> After tinkering, I've come up with the following pseudo-rules (please
    > correct me
    > if I'm wrong here, and preferably give me pointers :)
    >
    > 1. If an object inherits from another object (in perl), it is free to
    > change/override any sub inside the parent.


    [lots snipped]

    Your terminology is slightly off. It's classes that inherit from
    one another. Saying that an object inherits something is common,
    but nothing but a manner of speech. Saying that an object inherits
    from another object is wrong.

    On a more general note, I believe it's futile to look for general
    solutions for Perl's defects it its support of OO techniques, such as
    failure to enforce privacy on classes and objects. It has been noted
    that Perl 6 will be fully OO and it will certainly solve these issues.

    Singular solutions for one or more of these problems that are applicable
    in this or that situation are still of interest. Damian's _Object
    Oriented Perl_ holds quite a few of those, and more are available
    among the Class::* modules. The web site http://perldesignpatterns.com
    seems to be another relevant source, but I haven't seen enough of it
    to have an opinion.

    Anno
    Anno Siegel, Aug 27, 2004
    #5
  6. Uri Guttman wrote:

    > wait for perl6. it will have all that you ask for and more. perl5 won't
    > ever have it but you can use modules that do support some of those
    > ideas. also get the book 'object oriented perl' by damian conway. it
    > will teach you all you need to know about OO perl.
    >
    > uri
    >


    I'm kind of surprised perl6 will have all of that - I thought closing classes
    was against the whole perl 'thing' :)

    I'm beginning to get a little worried about perl6 - from what I've seen on its
    development it seems to be more and more driven on "hey, wouldn't it be cool if
    we could do this" or "look, I've defined yet another way to do X" and less and
    less on "this is a concise, non-ambiguous way of doing X". Hopefully I've just
    been looking in the wrong place.

    MB
    Matthew Braid, Aug 30, 2004
    #6
  7. Anno Siegel wrote:

    > Your terminology is slightly off. It's classes that inherit from
    > one another. Saying that an object inherits something is common,
    > but nothing but a manner of speech. Saying that an object inherits
    > from another object is wrong.


    You're right - sorry, I was writing that a little too fast to double check my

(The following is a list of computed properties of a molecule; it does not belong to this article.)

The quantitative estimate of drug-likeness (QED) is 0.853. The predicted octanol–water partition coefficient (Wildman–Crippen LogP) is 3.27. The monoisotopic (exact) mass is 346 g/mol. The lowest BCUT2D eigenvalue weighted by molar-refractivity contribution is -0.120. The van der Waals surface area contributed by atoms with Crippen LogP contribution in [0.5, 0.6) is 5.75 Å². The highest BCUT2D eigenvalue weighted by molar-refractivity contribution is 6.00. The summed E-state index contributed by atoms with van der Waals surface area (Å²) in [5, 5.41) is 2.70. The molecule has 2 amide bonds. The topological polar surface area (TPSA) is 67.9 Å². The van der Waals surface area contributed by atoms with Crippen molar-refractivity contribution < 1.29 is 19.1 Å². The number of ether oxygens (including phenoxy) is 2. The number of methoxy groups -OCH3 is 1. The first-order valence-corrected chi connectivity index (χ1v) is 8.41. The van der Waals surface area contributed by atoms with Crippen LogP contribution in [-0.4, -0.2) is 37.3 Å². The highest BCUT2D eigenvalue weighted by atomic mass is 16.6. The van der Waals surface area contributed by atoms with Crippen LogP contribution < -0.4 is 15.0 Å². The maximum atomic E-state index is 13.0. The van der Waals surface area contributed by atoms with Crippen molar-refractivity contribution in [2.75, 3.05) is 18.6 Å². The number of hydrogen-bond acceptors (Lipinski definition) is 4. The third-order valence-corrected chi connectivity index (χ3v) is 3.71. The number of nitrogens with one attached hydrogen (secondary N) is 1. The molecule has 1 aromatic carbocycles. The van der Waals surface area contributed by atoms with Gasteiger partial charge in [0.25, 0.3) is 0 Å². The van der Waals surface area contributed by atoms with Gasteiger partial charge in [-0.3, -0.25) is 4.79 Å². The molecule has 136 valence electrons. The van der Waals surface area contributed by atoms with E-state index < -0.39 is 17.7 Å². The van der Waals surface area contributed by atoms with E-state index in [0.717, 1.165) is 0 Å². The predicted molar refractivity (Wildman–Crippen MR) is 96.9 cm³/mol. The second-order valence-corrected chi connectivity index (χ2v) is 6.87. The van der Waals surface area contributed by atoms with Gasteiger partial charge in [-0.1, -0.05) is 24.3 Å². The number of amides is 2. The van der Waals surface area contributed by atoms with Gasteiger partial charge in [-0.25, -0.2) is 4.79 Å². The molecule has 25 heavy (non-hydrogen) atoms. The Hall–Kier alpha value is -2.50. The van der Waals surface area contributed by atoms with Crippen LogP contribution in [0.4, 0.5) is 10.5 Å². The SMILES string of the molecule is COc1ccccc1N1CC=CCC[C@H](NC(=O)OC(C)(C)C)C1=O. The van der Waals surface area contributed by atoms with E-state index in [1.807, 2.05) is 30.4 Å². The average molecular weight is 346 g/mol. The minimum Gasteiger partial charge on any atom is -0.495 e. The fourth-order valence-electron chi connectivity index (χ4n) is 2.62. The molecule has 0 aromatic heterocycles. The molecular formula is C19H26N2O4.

terminology.

    > On a more general note, I believe it's futile to look for general
    > solutions for Perl's defects it its support of OO techniques, such as
    > failure to enforce privacy on classes and objects. It has been noted
    > that Perl 6 will be fully OO and it will certainly solve these issues.


    I thought as much. As a side effect of all this thinking about it I've even
    started designing a language myself and it turns out its kinda fun. I didn't
    realise I was that much of a geek :) Of course, it'll never get off the ground
    but it passes the time.

    > Singular solutions for one or more of these problems that are applicable
    > in this or that situation are still of interest. Damian's _Object
    > Oriented Perl_ holds quite a few of those, and more are available
    > among the Class::* modules. The web site http://perldesignpatterns.com
    > seems to be another relevant source, but I haven't seen enough of it
    > to have an opinion.


    I'll check into the Class::* modules - I've touched on them briefly in the past
    and some of them seemed pretty cool.

    MB
    Matthew Braid, Aug 30, 2004
    #7
  8. Matthew Braid <> wrote in message news:<cgttbd$hof$>...
    <snip>

    > I'm beginning to get a little worried about perl6 - from what I've seen on its
    > development it seems to be more and more driven on "hey, wouldn't it be cool if
    > we could do this" or "look, I've defined yet another way to do X" and less and
    > less on "this is a concise, non-ambiguous way of doing X". Hopefully I've just
    > been looking in the wrong place.
    >
    > MB


    No, you haven't been looking in the wrong place - you're spot on.
    This is why I recommended at least considering Ruby or Python.

    Regards,

    Dan
    Daniel Berger, Aug 30, 2004
    #8
  9. Also sprach Daniel Berger:

    > Matthew Braid <> wrote in message news:<cgttbd$hof$>...
    ><snip>
    >
    >> I'm beginning to get a little worried about perl6 - from what I've seen on its
    >> development it seems to be more and more driven on "hey, wouldn't it be cool if
    >> we could do this" or "look, I've defined yet another way to do X" and less and
    >> less on "this is a concise, non-ambiguous way of doing X". Hopefully I've just
    >> been looking in the wrong place.
    >>
    >> MB

    >
    > No, you haven't been looking in the wrong place - you're spot on.
    > This is why I recommended at least considering Ruby or Python.


    Do this recommendation once Perl6 has been seen in the wild. Such
    statements are of no use today where all we have are those documents
    describing the differences.

    It's really just a case of contorted perception that everyting will be
    new in Perl6. It's just so that no one bothered to list the stuff Perl5
    and Perl6 will have in common.

    Tassilo
    --
    $_=q#",}])!JAPH!qq(tsuJ[{@"tnirp}3..0}_$;//::niam/s~=)]3[))_$-3(rellac(=_$({
    pam{rekcahbus})(rekcah{lrePbus})(lreP{rehtonabus})!JAPH!qq(rehtona{tsuJbus#;
    $_=reverse,s+(?<=sub).+q#q!'"qq.\t$&."'!#+sexisexiixesixeseg;y~\n~~dddd;eval
    Tassilo v. Parseval, Aug 30, 2004
    #9
    1. Advertising

Want to reply to this thread or ask your own question?

It takes just 2 minutes to sign up (and it's free!). Just click the sign up button to choose a username and then you can ask your own questions on the forum.
Similar Threads
  1. Replies:
    2
    Views:
    423
    Bruno Desthuilliers
    May 26, 2008
  2. rolo
    Replies:
    3
    Views:
    170
    Robert Klemme
    Apr 9, 2004
  3. Casey Hawthorne
    Replies:
    14
    Views:
    444
  4. Replies:
    2
    Views:
    173
    Brian McCauley
    Dec 22, 2005
  5. Travis
    Replies:
    3
    Views:
    353
Loading...

Share This Page